Chondrocalcinosis is also known as calcium pyrophosphate dihydrate deposition disease (CPPD). Chondrocalcinosis is the streaking of ones soft tissues with calcium. The body deposits too much calcium in these tissues, leading to the disease. This calcium buildup is most often found in the cartilage and joints, but deposits have been known to exist in other tissues as well. The calcium takes the form of crystals in one’s joints. These crystals cause the patient pain by inflaming the softer tissues which it surrounds. This disease tends to affect senior citizens more often than healthy young adults. Chondrocalcinosis is also called Pseudogout.
1. Symptoms of Chondrocalcinosis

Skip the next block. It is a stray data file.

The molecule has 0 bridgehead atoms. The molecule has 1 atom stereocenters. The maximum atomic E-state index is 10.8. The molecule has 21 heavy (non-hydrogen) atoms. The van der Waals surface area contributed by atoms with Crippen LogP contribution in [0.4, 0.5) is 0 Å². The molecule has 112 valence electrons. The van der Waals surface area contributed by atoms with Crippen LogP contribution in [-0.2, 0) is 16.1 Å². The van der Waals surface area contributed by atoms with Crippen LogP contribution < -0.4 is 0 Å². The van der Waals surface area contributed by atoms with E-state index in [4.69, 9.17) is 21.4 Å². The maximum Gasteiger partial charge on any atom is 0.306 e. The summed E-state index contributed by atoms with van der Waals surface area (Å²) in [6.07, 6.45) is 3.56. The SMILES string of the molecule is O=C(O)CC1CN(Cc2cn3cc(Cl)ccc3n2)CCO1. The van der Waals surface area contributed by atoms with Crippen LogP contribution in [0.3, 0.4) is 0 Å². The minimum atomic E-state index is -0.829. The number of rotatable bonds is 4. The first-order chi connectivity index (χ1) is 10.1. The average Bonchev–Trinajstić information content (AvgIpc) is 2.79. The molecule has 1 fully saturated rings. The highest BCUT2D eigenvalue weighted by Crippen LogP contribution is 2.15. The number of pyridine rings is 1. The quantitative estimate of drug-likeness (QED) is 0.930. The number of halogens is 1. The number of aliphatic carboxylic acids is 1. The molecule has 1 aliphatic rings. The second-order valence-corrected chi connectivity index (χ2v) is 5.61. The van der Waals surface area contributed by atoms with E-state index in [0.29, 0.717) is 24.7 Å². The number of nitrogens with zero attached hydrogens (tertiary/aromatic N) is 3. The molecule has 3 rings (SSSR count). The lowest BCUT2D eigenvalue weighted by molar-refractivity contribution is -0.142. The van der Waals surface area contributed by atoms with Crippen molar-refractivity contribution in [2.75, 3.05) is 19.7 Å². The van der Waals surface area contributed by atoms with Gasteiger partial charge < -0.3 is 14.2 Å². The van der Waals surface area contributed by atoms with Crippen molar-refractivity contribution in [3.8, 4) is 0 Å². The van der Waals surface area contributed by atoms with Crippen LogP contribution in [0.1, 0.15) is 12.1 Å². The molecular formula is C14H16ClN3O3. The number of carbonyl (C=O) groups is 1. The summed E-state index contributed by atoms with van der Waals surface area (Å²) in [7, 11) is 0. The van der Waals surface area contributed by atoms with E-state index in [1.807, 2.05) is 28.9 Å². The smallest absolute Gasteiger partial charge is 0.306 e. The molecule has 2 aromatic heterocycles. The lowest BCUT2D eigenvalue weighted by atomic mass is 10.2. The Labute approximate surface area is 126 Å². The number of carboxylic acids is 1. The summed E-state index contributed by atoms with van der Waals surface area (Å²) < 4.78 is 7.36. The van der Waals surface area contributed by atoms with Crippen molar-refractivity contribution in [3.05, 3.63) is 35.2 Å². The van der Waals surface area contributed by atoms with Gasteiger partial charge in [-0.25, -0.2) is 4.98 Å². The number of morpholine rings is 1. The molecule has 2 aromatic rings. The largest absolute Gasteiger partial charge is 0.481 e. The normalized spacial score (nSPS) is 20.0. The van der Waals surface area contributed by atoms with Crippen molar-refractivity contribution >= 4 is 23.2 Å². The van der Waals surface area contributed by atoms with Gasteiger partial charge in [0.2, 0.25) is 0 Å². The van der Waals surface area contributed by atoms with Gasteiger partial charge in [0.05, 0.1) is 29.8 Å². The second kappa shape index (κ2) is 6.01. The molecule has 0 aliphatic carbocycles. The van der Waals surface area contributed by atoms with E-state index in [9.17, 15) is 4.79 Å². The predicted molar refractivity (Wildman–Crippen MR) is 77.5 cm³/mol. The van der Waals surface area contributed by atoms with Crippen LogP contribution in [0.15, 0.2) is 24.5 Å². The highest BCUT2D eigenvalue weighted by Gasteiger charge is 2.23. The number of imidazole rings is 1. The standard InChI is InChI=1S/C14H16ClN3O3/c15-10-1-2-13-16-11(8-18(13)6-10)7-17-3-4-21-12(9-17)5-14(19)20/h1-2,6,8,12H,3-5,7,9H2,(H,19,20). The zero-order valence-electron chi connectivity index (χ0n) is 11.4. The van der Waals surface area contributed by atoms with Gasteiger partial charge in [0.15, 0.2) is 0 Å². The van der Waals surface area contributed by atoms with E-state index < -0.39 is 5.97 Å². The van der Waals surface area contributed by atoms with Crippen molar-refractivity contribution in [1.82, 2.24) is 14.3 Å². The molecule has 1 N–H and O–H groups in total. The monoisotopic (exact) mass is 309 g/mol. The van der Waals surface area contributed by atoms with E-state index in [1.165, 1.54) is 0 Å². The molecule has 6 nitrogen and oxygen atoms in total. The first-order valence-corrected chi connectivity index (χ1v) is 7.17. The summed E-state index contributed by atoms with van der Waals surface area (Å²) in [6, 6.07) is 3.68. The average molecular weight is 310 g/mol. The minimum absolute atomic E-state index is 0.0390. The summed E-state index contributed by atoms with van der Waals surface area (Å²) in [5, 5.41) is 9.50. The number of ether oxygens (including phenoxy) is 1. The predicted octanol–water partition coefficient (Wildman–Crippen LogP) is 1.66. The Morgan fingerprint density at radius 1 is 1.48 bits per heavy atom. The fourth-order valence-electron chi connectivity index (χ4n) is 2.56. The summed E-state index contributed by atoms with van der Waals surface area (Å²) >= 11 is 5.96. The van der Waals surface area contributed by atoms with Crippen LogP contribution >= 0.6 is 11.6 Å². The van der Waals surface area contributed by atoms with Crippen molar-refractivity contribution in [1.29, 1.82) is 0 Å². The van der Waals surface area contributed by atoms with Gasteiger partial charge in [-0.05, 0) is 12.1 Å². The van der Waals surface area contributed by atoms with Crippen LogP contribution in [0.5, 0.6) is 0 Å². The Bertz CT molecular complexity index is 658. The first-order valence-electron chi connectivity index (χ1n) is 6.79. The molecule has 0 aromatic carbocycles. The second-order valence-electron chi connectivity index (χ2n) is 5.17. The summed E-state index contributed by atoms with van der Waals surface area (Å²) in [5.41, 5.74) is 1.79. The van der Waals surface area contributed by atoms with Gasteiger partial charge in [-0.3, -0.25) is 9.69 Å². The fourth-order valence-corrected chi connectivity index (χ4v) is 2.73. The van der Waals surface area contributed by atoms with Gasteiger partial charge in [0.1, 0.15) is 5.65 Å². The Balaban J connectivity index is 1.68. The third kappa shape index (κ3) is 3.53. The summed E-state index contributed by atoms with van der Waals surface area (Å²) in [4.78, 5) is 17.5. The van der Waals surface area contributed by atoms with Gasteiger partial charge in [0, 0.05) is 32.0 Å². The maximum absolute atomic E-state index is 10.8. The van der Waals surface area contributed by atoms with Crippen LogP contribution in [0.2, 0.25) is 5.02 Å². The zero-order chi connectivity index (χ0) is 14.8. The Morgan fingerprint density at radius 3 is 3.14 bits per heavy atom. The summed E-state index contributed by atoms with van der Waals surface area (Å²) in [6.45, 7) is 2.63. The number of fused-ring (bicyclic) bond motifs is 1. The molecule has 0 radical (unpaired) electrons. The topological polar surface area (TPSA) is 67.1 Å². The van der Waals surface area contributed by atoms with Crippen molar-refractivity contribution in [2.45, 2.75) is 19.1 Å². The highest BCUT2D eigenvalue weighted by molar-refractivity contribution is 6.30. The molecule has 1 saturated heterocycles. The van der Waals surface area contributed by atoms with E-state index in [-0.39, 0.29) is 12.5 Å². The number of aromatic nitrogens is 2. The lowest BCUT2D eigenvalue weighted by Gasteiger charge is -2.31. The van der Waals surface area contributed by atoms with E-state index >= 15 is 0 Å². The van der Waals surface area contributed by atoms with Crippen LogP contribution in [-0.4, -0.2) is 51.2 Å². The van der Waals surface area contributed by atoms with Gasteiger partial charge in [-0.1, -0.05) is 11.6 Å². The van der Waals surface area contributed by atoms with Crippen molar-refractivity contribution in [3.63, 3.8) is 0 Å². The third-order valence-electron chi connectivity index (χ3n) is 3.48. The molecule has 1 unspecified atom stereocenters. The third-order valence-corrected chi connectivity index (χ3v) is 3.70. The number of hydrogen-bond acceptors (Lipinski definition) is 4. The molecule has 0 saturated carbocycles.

You may have calcium crystals in your joints already and not even know it. Not everyone who has calcium crystals in their joints will feel their presence. However, they will show up on X-rays. There are also several types of crystals that can develop, each with their own unique symptoms. The Arthritis Foundation lists three main types of symptoms. Chondrocalcinosis is present in over 20 percent of all people at age 80 years or older, but most show no symptoms. The knee joint is most commonly affected joint by those who suffer from chondrocalcinosis. Chondrocalcinosis or calcium pyrophosphate deposition disease may take a few different arthritis-related forms: osteoarthritis, chronic rheumatoid arthritis (RA)-like inflammatory arthritis, or pseudogout. Read about the three types of symptoms that the Arthritis Foundation links to chondrocalcinosis next.